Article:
Indonesia readies IP-Based Financing for creative economy growth

01 June 2023

Indonesia readies IP-Based Financing for creative economy growth

Indonesia is readying for innovative financing in its creative economy sector by allowing intellectual property assets to be used as collateral to obtain financial support. While this concept was actually introduced in legislation several years ago, it is only now coming into effect from July 2023.

The recognition of IP assets as a basis for obtaining financing is established in Law No. 28 of 2014 on Copyrights and Law No. 13 of 2016 on Patents. These laws allow copyrights and patents to be used as fiduciary security. However, in practice, financial institutions still require additional forms of security, such as fixed assets or cash collateral. This is because relying solely on IP as security does not provide sufficient comfort to the financial institutions due to various obstacles, including the difficulty in valuing IP assets.

In the spirit of fostering creative industries, the Indonesian government issued Law No. 24 of 2019 on Creative Economy (Law 24/2019) and Government Regulation No. 24 of 2022 on the Implementing Regulation of Law No. 24 of 2019 (GR 24/2022). GR 24/2022 sets out IP-based financing schemes (IP-based financing) for participants in the creative economy. These schemes are facilitated through bank and non-bank financial institutions (financial institutions).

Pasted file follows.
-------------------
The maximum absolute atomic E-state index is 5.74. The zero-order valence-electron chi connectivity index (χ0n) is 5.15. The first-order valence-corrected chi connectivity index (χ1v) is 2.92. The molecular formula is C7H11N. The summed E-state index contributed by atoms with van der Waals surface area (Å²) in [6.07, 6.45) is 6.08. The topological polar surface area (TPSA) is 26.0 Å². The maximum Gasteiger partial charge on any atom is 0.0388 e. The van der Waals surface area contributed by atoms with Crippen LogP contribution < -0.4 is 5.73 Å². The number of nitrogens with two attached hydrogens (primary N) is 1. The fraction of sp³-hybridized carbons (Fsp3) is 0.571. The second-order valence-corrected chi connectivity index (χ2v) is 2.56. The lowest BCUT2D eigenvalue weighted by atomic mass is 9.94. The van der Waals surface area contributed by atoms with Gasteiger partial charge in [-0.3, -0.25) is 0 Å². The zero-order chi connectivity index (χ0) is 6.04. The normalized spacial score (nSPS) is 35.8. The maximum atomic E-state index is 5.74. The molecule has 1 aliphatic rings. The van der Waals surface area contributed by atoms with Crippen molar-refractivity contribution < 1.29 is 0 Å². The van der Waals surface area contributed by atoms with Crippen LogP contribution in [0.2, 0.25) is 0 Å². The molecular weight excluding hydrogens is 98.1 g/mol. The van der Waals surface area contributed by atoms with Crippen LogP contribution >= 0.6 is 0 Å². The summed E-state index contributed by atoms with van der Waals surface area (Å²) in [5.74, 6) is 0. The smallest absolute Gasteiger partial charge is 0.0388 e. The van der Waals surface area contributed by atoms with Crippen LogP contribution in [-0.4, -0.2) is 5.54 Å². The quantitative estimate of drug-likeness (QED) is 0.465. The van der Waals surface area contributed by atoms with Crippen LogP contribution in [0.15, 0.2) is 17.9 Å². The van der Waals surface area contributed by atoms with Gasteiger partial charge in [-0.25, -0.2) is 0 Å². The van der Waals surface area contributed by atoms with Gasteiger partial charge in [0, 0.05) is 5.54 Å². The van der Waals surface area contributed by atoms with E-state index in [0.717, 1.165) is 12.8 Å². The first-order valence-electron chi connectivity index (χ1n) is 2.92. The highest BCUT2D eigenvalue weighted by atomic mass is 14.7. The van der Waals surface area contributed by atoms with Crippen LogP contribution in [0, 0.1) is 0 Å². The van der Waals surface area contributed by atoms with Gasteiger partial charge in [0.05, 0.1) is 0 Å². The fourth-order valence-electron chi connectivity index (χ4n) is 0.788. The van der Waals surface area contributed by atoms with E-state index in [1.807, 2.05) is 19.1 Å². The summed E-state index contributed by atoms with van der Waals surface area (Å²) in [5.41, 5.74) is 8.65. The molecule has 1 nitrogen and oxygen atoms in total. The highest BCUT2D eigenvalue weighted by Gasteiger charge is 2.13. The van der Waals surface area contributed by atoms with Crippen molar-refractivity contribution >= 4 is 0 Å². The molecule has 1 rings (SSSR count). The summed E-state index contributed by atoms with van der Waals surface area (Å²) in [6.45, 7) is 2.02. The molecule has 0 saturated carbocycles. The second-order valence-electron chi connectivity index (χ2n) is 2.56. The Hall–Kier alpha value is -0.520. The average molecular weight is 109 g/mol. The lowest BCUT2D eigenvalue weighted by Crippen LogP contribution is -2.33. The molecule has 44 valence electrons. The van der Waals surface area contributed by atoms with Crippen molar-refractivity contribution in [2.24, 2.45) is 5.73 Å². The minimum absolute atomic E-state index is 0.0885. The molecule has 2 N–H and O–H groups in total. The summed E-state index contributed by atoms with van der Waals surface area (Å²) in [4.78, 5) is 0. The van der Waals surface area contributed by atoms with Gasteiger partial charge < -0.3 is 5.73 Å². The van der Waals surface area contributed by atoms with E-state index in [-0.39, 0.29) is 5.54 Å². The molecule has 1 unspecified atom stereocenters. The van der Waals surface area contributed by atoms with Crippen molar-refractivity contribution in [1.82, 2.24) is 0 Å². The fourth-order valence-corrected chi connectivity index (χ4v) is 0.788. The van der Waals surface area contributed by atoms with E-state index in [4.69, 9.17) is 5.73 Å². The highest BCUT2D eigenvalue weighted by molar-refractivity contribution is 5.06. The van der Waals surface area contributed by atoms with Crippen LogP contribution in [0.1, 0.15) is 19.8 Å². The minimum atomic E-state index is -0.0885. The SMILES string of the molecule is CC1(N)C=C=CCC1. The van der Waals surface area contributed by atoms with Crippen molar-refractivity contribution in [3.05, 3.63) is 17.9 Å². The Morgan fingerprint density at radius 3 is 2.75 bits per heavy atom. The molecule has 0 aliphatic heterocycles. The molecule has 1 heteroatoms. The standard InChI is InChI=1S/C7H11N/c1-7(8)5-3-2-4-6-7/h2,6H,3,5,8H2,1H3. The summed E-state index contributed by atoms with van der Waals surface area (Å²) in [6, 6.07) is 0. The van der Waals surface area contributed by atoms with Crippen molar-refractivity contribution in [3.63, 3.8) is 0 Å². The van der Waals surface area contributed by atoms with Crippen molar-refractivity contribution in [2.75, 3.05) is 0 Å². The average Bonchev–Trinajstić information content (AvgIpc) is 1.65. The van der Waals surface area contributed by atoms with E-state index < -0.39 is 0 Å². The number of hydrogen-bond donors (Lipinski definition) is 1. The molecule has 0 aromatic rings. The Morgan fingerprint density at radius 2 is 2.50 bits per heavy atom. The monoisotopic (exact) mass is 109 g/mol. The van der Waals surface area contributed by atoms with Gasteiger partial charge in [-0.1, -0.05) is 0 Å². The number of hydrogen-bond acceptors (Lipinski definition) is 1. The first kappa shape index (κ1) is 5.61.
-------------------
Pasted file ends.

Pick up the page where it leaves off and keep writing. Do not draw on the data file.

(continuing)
Creative economy business

The creative economy is defined as a realization of added value from IP that originates from human creativity based on cultural heritage, science and/or technology. While Law 24/2019 and GR 24/2022 do not specify the types of enterprises that constitute a creative economy business, the Ministry of Tourism and Creative Economy (MoTCE) lists the following 17 types of businesses on its website:

  • Game development
  • Music
  • Product design
  • Visual communication design
  • Interior design
  • Photography
  • Film, animation and video
  • Culinary
  • Fashion
  • Applications
  • Publishing
  • Performance art
  • Television and radio
  • Fine art
  • Architecture
  • Advertising
  • Crafts

Creative economy contributors

The government has confirmed that IP-based financing will be made available to the following participants in the creative economy:

  • Creators: This includes people who engage in creative processes, demonstrate their creativity or produce copyrighted works, designs or inventions.
  • IP managers: This includes people who commercially exploit IP, whether it is their own or owned by another party through certain agreements. Examples of IP managers include music or film publishers and distributors, and video streaming services.


Security objects

The security objects in IP-based financing are:

  • Fiduciary securities over IP;
  • Contracts associated with creative economy activities, such as licensing agreements and work orders; and/or
  • Receivables arising from creative economy activities, such as royalties owed for the commercial use of songs.